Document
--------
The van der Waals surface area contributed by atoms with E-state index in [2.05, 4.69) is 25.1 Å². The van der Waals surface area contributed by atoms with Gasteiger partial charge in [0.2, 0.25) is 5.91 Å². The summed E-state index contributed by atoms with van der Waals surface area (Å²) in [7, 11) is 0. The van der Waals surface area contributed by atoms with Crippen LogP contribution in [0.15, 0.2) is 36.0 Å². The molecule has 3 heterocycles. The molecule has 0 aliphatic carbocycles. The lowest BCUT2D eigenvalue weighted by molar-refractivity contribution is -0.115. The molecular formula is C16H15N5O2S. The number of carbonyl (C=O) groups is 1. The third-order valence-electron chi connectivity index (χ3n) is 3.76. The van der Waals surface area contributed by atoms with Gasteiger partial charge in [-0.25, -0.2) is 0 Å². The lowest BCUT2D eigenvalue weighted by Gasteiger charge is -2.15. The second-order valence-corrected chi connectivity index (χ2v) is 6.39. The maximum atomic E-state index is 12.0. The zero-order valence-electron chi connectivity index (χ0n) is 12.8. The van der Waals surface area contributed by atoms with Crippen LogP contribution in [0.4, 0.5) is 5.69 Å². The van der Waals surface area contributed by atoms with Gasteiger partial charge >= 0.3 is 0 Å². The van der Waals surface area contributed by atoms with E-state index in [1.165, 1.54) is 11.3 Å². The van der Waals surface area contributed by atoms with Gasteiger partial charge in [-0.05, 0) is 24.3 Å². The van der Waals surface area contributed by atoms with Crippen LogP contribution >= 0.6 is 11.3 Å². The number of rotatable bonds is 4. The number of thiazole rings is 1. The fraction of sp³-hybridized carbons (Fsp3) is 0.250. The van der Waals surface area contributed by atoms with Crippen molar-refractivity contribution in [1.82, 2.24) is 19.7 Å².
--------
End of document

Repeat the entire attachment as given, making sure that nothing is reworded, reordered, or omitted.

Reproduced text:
The van der Waals surface area contributed by atoms with E-state index in [2.05, 4.69) is 25.1 Å². The van der Waals surface area contributed by atoms with Gasteiger partial charge in [0.2, 0.25) is 5.91 Å². The summed E-state index contributed by atoms with van der Waals surface area (Å²) in [7, 11) is 0. The van der Waals surface area contributed by atoms with Crippen LogP contribution in [0.15, 0.2) is 36.0 Å². The molecule has 3 heterocycles. The molecule has 0 aliphatic carbocycles. The lowest BCUT2D eigenvalue weighted by molar-refractivity contribution is -0.115. The molecular formula is C16H15N5O2S. The number of carbonyl (C=O) groups is 1. The third-order valence-electron chi connectivity index (χ3n) is 3.76. The van der Waals surface area contributed by atoms with Gasteiger partial charge in [-0.25, -0.2) is 0 Å². The lowest BCUT2D eigenvalue weighted by Gasteiger charge is -2.15. The second-order valence-corrected chi connectivity index (χ2v) is 6.39. The maximum atomic E-state index is 12.0. The zero-order valence-electron chi connectivity index (χ0n) is 12.8. The van der Waals surface area contributed by atoms with Crippen LogP contribution in [0.4, 0.5) is 5.69 Å². The van der Waals surface area contributed by atoms with Gasteiger partial charge >= 0.3 is 0 Å². The van der Waals surface area contributed by atoms with E-state index in [1.165, 1.54) is 11.3 Å². The van der Waals surface area contributed by atoms with Gasteiger partial charge in [-0.05, 0) is 24.3 Å². The van der Waals surface area contributed by atoms with Crippen LogP contribution >= 0.6 is 11.3 Å². The number of rotatable bonds is 4. The number of thiazole rings is 1. The fraction of sp³-hybridized carbons (Fsp3) is 0.250. The van der Waals surface area contributed by atoms with Crippen molar-refractivity contribution in [1.82, 2.24) is 19.7 Å².